Wise Man Four

 

“Only you could lose a star.” Melchior glared at Graham. “I’ll take the first watch, you said. You guys leave it to me.

“Not my fault.” Graham scuffed at the sand with the toe of his sandal. “S’cloudy.”

Everyone looked up at the clear night sky. A plethora of stars – perhaps even two plethora – shone above them. Orion looked down smugly. Ursa Major edged towards the horizon.

“Two hours you were on watch,” Caspar said. “Seven bleeding months following a star, and you lose it in less time than it takes Balthazar to point his camel in the right direction.”

“Wandering stars is different.” Graham pouted. “You take your eye off them and they wander off. And it was cloudy earlier, so there.”

“Of course it was.” Caspar rolled his eyes. “Just like it was windy when it was your turn to get the fire going. And it was early-closing when it was your turn to choose a present for the Messiah.”

“There were queues for the bank,” Graham said. “Anyway, the Messiah needs socks as much as the rest of us, don’t he? Not my fault I were the last Wise Man to get picked. Wh...”

“Wise Man? Huh!” Melchior picked up the box of frankincense he’d had engraved with hearts and bunnies for the baby king. “You think you’re a Wise Man? You’re a joke. What about that time you swore you’d invented the next biggest thing in stellar navigation?”

Out of the corner of his eye, Graham saw Caspar and Balthazar exchange glances with a snigger. His face grew hot even in the freezing night air. It was hard being a genius. He’d been born before his time, he knew he had.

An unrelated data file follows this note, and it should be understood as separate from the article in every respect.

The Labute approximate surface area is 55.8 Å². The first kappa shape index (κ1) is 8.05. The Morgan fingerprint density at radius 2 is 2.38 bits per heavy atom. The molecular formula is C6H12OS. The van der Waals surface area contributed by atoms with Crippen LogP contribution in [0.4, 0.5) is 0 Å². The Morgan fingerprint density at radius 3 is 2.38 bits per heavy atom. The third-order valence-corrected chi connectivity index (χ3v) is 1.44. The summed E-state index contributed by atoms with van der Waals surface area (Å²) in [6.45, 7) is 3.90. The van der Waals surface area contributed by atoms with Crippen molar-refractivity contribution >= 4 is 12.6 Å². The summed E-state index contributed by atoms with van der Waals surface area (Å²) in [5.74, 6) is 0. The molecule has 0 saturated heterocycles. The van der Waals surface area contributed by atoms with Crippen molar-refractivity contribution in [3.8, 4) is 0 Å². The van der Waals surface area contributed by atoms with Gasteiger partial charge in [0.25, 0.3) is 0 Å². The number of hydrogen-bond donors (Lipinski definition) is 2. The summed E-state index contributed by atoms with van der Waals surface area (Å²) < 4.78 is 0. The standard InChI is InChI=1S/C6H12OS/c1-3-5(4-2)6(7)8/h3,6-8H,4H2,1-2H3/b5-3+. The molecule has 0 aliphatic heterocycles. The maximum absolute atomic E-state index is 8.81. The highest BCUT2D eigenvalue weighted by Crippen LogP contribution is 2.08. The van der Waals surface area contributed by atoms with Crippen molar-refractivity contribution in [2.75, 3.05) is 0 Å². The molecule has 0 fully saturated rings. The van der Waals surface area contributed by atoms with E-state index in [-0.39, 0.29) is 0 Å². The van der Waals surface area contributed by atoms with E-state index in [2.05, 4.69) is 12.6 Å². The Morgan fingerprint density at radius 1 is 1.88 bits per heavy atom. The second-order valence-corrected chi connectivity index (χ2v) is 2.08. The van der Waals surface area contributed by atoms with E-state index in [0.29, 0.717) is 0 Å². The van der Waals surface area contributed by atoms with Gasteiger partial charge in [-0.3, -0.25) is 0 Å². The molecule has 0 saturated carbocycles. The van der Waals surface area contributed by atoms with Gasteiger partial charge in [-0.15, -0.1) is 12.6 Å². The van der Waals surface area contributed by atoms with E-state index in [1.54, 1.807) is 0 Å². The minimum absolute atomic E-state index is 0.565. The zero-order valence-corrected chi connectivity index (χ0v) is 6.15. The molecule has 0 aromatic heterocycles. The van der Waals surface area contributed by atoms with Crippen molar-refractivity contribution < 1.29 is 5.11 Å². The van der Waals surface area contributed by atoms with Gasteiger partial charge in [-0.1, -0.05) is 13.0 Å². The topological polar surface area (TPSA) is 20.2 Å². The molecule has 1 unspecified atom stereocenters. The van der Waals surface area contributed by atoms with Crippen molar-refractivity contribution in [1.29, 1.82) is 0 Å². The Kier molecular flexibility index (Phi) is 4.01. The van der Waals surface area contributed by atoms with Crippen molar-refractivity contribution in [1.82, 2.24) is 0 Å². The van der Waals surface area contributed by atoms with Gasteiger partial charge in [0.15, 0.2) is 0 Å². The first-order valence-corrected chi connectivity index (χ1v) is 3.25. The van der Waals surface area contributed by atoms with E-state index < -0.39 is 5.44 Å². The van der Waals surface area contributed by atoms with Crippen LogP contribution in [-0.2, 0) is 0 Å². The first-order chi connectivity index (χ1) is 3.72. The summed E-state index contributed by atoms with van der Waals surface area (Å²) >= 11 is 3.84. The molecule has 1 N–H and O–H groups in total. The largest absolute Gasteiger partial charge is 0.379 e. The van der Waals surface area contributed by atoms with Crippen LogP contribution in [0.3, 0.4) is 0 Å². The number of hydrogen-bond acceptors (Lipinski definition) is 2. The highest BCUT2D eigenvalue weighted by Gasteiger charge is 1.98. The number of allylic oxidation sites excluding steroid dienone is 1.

“Fine. You know what?” He grabbed his knapsack and started untying his camel. “You guys go on and find this messiah bloke, and I’ll follow the stars – the ones that DON’T bloody move all the time – back home and work on my invention.” He tightened Keith’s saddle and hauled himself up. “And, for your information, there are plenty of people out there who think using celestial satellites to navigate shouldn’t be limited to the stars, sun and moon.” He dug his heels in and the camel rose to his feet. “Come on Keith. We’re not wanted here.”

“If you think anybody’s going to go for your idea of shooting some sort of new satellite into the sky and then asking it to tell us the right way to go, you’re stupider than I thought,” Balthazar called after him, as Graham turned Keith eastwards. “What next, Graham? Get it to read out step-by-step instructions? Make it tell people where to go using a celebrity voice, perhaps?”

“Voices like Herod?” Caspar joined in. “You going to get the King to tell people to turn left at the fifth sand dune or make a u-turn at the next oasis? Tell you what – when we find the Messiah we’ll ask him if he’s got a mo to record some directions for your new navigation system.”

Everyone laughed. Still blushing, but with head held high, Graham rode away from the other three. They’d soon see. While they were chasing after a star, he’d be creating his very own star to guide people. In six months nobody would even remember they existed; he – Graham the Magus – would be a world-famous inventor. Give it a couple of millennia and kids would be taught about him in school. There might even be an annual GrahamDay, where they dressed up as him and acted out his life story for their parents. Yes. He spurred Keith into a trot. He had history to be making.

* * *

05 December, 2014

Quotable Friday (39)

A discussion point this week! Last week the death was announced of the great wrier PD James. PD James was most famous for her series of crime novels about the detective Adam Dalgliesh, but she also became known for her advice and insight into being a writer. There are so many quotations I could use from both her fiction and her interviews, but I picked this short one because I'd like to know whether you think it's true or not...

"All fiction is largely autobiographical and much autobiography is, of course, fiction."

As a writer or a reader, do you think fiction is ever NOT autobiographical in some way? Must a writer's own life affect the way they write their characters and plot?

02 December, 2014

World Book Night 2015